Win at all costs. Only the strong survive. The good keep getting better. Work smarter not harder. These are commonly used mottos by many sports franchises; it spans the entire scope of all sports around the globe. But, it’s not just sports, its businesses also.
Businesses large or small, it doesn’t matter. Every company wants to be successful, they want to be the best. The ability of a company to be successful falls on the CEO. This is why you hear about CEO’s moving from company to company, just like a free agent in sports. Just like free agents in sports, these moves cost businesses/cooperation’s millions and millions of dollars for that one individual.
When a CEO changes companies, or a new CEO is hired, it can have a huge impact on a business before the CEO ever works a day. Stocks go up, or down depending on these hires.
The parallels between successful Fortune 500 companies and that of successful sports franchises are strikingly similar. Conversely, the comparisons of poorly run companies and bad sports teams are also very similar.
Ask any successful CEO what they attribute their success to and you will likely hear the same answer. That answer is, their team or staff under them. Ask the managers of those teams what make them successful, and you’ll likely again hear the same thing, their staff under them. It often sounds like the modest/cliché answer to give, but, in reality it is the honest truth.
A CEO may have their finger prints all over a company, but they can’t personally train all of the employees in the company, or oversee every individual that works for the company. The CEO relies upon great personnel under them and guides the operation with information provided to them by those individuals and their departments. But, at the core is a great supporting cast, and every great CEO has an innate ability to get the right people under them to make those departments successful.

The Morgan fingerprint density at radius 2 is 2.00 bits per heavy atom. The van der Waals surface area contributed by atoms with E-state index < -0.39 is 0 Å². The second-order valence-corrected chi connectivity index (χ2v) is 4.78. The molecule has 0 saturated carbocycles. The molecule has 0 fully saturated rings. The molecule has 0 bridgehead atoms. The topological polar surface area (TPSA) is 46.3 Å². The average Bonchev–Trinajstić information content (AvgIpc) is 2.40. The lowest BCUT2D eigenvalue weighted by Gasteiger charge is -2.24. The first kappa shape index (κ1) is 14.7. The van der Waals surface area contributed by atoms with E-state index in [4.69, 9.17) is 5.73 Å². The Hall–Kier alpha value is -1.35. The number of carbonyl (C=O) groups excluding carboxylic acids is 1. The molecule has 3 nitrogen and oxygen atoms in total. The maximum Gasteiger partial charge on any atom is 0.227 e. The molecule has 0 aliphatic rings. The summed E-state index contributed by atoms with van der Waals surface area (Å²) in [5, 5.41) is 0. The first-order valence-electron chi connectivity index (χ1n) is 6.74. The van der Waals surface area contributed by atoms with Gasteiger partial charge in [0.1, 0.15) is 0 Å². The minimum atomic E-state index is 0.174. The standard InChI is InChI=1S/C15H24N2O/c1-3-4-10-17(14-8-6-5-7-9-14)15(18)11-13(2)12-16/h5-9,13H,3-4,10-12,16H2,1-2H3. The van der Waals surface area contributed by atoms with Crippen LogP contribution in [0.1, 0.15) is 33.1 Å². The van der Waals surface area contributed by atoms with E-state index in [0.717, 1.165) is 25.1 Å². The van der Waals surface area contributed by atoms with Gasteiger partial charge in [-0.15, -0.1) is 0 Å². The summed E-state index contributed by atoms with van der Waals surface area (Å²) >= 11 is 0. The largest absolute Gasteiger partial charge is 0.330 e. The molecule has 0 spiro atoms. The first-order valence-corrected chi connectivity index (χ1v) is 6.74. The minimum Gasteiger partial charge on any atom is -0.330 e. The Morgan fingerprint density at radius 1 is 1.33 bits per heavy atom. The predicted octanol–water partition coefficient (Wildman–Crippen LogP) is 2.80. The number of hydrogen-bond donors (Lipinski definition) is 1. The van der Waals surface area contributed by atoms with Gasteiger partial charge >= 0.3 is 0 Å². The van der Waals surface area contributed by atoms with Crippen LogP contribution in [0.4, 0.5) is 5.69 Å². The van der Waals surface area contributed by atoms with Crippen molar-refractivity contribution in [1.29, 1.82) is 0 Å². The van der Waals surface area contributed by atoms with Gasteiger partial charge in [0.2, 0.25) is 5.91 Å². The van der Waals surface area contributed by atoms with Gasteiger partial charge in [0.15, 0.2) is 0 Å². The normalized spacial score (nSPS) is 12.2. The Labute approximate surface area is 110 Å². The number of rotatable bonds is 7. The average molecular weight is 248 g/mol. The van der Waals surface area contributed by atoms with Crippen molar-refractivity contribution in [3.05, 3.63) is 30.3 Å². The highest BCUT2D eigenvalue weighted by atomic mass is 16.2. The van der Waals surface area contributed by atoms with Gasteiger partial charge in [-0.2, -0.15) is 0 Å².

A sports franchise is no different. It will sound cliché, but in the NBA, the San Antonio Spurs are the epitome of the successful business model. R.C. Buford could arguably be the greatest GM of all time in the NBA. How so? Well if copying is the ultimate flattery, then the Spurs get flattered year after year, and for every good reason. Their approach to winning in the NBA is that of the ultimate business model.
They do it with a solid organization and infrastructure. It’s not just players, or coach, it goes much deeper. It is the entire structure of the organization, finance department, scouting, player, video, entertainment, sales, marketing, and finally, the coaching and players.
There are more current personnel in the NBA that have come from the Spurs organization, or a branch of the R.C. Buford tree, than any other team or GM in the NBA.
So many NBA teams seem to be more about free agency, and show no concern of building through the draft. In a league that is getting closer and closer to a hard cap, similar to the NFL, teams will have to start adapting a different philosophy if they are to stay competitive in the NBA year after year.
If the NFL has taught us anything, it is how to win in a salary cap league. It’s building through the draft. In order to be good in the draft, a team has to have a great scouting department. So even if a team drafts good, they have to cultivate their talent, which requires a top notch player development department. Once the young talent develops, the team will need to manage the money it takes to keep talent in the organization, and that is where a financial guru comes in.